About the Cluster of Excellence
on "Multimodal Computing and Interaction"


The past three decades have brought dramatic changes in the way we live and work. This phenomenon is widely characterized as the advent of the Information Society. It is fueled by the power of information technology to acquire, store, process and transmit data compactly, inexpensively and at greater speeds than ever before. Ten years ago, most digital content was textual. Today, graphical and audiovisual I/O devices are in widespread use, and modern personal computers and interaction devices have multimedia capabilities. As a result, current digital content additionally comprises speech, audio, video and graphics. Ubiquitous sensing devices further increase the global volume of digital data. The availability of digital content in different modalities and increasingly pervasive access to the Internet combine to make a host of information available to anyone, at any time.

Given these trends, the challenge now is to organize, understand, search and interface this multimodal information in a robust, efficient and intelligent way, and to create dependable systems that support natural and intuitive multimodal interaction. The Cluster of Excellence on Multimodal Computing and Interaction was established by the German Research Foundation (DFG) within the framework of the German Excellence Initiative in November 2007. After five years of sucessfull research, the cluster is now going into its second phase, starting in November 2012.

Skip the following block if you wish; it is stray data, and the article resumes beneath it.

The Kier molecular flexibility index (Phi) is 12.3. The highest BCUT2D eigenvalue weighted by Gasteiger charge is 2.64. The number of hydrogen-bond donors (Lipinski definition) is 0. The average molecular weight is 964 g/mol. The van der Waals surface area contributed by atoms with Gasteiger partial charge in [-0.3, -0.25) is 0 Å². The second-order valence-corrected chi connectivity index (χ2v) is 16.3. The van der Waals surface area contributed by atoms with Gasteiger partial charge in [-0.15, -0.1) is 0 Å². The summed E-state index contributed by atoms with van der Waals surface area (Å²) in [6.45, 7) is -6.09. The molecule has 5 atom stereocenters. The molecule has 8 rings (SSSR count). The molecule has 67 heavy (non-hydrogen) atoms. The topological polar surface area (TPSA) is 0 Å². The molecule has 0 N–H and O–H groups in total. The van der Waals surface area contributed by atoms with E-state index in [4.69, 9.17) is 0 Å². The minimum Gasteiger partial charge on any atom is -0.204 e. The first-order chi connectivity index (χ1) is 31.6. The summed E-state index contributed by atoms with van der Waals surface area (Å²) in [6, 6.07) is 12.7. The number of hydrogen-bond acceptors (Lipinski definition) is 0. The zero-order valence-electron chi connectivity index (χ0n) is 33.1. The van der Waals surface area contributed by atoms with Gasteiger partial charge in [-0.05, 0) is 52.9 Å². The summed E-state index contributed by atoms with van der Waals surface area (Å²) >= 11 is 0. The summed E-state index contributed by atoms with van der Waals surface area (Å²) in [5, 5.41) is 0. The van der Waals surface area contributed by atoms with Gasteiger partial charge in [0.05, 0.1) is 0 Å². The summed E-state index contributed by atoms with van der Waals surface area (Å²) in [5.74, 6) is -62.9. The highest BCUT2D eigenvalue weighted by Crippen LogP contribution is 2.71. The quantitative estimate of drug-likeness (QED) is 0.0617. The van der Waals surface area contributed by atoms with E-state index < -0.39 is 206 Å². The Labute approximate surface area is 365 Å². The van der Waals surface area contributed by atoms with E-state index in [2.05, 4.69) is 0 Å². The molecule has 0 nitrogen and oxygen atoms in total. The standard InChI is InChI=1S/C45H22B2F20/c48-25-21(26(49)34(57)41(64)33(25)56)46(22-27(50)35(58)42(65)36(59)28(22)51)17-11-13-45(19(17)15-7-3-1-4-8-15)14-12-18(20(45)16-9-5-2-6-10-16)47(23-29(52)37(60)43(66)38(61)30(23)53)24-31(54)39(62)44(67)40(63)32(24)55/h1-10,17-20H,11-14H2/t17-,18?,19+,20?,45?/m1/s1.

The cluster comprises the Computer Science and Computational Linguistics and Phonetics departments of Saarland University, the Max Planck Institute for Informatics, the German Research Center for Artificial Intelligence, and the newly established Max Planck Institute for Software Systems. An integral goal of our cluster is the promotion of young researchers, and as such, we have committed the majority of our allocated funds to the establishment of several independent research groups.


Formally, the cluster is structured into nine research areas and coordinated by seventeen principal investigators (PIs). Four of these research areas (Text and Speech Processing, Visual Computing, Algorithmic Foundations, Security, Privacy, and Accountability) are of a more basic character, while the remaining five research areas (Knowledge Management, Information  Processing in the Life Sciences, Large-Scale Virtual Environments, Synthetic Virtual Characters, Multimodal Dialog Systems) are of a more applied nature. Three demonstrators (Multimodal In-Car Dialog, Open-Science-Web, Virtual Environments) integrate our research and serve to showcase it to the public.

Video Documentary